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Feeling about to lose it - any coping mechanisms?

(5 Posts)
BebeBelge Tue 23-Aug-11 04:12:06

Hello,

Sorry - this might be a long one! I think i am not coping v well at the moment but I have no history of depression or mental illness so don't think I could say I was 'depressed' as such but would like to help myself snap out of this state of mind. things are just getting a bit much recently and normally I feel very resilient so it's surprising me how bad I feel. So, I was wondering if anyone could suggest any ways to cope or move on? Or am I drama queen and should just get on with it and wait for it to pass?

My background: DD is 3.2y and DS is 1.1y. I am a married SAHM. We live on the other side of the world with no family nearby and have been here for 2 years. I have some friends here but noone that I can really talk to. I don't speak or read the local language very well (but am trying to learn!) and visa conditions mean I cannot work. It would be very difficult for me to see a doctor due to the language barrier. We returned to the UK at Christmas to see family, and while we were there my Aunt died. I was able to go to and speak at her funeral (we were very close) just before we had to fly back here. I don't think I grieved properly at all. It was very easy for me not to think about it all as I was so far away. Then last month, I had a missed miscarriage and again, I thought I was ok with it but just since last week, it has all hit me at once. I am crying a lot, not sleeping very well, and losing my temper with the kids. I feel dreadful for being such a bitch to them and have no energy. I resent having to do all the household chores but am managing to keep going but seem to be hating my life at the moment. DH is not much use. He hasn't really said much about the miscarriage. He pretends to not think of it being a baby when these things happen. Says its easier for him to deal with it confused. he does nothing around the house but he is a great Dad and happily plays with the kids all weekend and will usually cook 1 meal at the weekend too. Oh, and he also usually puts the dishwasher in before bedtime. So, I know I can't ask for much more as he works so hard during the week. I can't stop thinking about my Aunt. I think it's because we are now starting to plan our next trip home at Christmas and the thought of going back and not seeing her is too awful. My biggest problem at the moment is how I handle the kids. DS is fine - too young really to be much of a bother although he is in to everything at the moment! DD can be willful but no more, and in fact a lot better, than most 3 yr olds. But i find myself shouting at them whereas before I would have had a stern word or used some other tactic. I hate the mother I have become.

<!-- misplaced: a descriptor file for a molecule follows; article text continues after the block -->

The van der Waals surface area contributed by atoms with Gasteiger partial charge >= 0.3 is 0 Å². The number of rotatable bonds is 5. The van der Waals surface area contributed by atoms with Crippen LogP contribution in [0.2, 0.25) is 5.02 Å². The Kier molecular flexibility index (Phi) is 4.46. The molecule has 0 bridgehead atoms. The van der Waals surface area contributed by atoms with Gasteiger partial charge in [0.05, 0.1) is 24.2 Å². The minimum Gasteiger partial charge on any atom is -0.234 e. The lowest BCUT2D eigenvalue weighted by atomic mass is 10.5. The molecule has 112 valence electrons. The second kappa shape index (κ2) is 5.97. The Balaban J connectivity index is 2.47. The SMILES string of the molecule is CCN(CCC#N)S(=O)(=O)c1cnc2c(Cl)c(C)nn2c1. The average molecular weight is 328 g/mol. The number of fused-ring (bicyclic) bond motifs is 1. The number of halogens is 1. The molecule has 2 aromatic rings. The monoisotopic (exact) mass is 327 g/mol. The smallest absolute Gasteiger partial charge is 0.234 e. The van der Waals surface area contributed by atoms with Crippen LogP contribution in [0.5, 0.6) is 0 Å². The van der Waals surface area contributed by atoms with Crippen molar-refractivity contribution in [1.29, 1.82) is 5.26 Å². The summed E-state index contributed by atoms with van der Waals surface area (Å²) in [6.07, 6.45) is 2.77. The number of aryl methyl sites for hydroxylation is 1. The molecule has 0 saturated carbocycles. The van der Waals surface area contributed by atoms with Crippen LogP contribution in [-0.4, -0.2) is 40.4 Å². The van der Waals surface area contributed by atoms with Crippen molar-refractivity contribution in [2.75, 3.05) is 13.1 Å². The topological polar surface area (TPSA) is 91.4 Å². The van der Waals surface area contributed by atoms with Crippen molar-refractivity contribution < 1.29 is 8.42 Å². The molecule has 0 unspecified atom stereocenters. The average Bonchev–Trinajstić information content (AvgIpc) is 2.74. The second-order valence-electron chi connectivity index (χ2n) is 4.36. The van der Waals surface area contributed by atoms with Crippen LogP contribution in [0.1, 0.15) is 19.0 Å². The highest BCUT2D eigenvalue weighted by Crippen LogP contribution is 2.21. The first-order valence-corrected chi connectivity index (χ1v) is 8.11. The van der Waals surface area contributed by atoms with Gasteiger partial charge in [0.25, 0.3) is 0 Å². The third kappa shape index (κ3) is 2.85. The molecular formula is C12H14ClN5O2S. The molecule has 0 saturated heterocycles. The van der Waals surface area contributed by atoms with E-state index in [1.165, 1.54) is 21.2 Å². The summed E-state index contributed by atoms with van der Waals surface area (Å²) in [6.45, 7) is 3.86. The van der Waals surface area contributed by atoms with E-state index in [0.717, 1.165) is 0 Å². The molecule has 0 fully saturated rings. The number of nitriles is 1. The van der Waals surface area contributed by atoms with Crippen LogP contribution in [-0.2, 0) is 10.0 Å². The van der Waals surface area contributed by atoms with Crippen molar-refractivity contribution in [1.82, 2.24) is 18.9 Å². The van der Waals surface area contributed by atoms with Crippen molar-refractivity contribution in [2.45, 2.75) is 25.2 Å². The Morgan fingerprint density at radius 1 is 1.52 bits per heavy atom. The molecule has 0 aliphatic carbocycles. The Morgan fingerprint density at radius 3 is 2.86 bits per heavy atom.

Anyway, sorry that is so long-winded. I think it has helped to actually write it all down so maybe I don't even need any advice just to be listened to a bit, which doesn't happen at all in real life at the moment sad. Thanks for reading this far.

Wabbit Tue 23-Aug-11 04:32:05

I can't post a long one but really feel for you.

It sounds like you're grieving very normally to me, and for very good reason. Please cry as much as you need to, your children will learn that tears are healing and nothing to be ashamed of, you may be surprised at how emotionally intelligent your DD is, one of the parents of my kindergarten had a miscarriage last year, she cried and cried, her little boy of three was amazing, and would just sit with her and cuddle up - just what they both needed.

Talk to her about your aunt, about how you're feeling and why you are upset and angry. She wont understand it all but she will know that you have words to put your feelings into - this is reassuring for young children and a great role model.

Tell your husband that a baby is a baby however tiny and mothers grieve for the lost hopes and love that could have been. My lovely sister's partner's attitude was so similar to your husbands.

Can you phone or skype home to your own close relatives or friends who will be able to help you readjust your emotional compass? We all need people understanding us - it's important that we feel understood IYKWIM.

may just be gibbering rubbish now but hope some of this helps x

BebeBelge Tue 23-Aug-11 04:47:03

Thanks, Wabbit. Do you know, it hadn't actually occurred to me to talk to DD about it? I think I don't want to upset her but it is probably more upsetting to have me shout and overreact and not know why. I don't think I could Skype anyone at home about it, as I don't really talk about personal stuff to friends. I am just quite private and I guess, insecure as I don;t like to bother them. I'm also terrified of people thinking I am not coping (silly, I know but, there you go...)

Thanks, Wabbit!

Besom Tue 23-Aug-11 04:58:29

Hi BebeBelge

What you describe seems a perfectly normal response to the losses you've experienced. I've had a missed mc and I know began to cope better with it when I allowed myself to see it as a real loss which it was OK to feel sad about - as Wabbit says.

I don't know where you are, but would any childcare be possible? Just so you could have a little time to yourself? Any way you can recharge a bit would be good.

Wabbit Wed 24-Aug-11 03:49:46

Hope you're feeling ok today BebeBelge - I've been thinking of you

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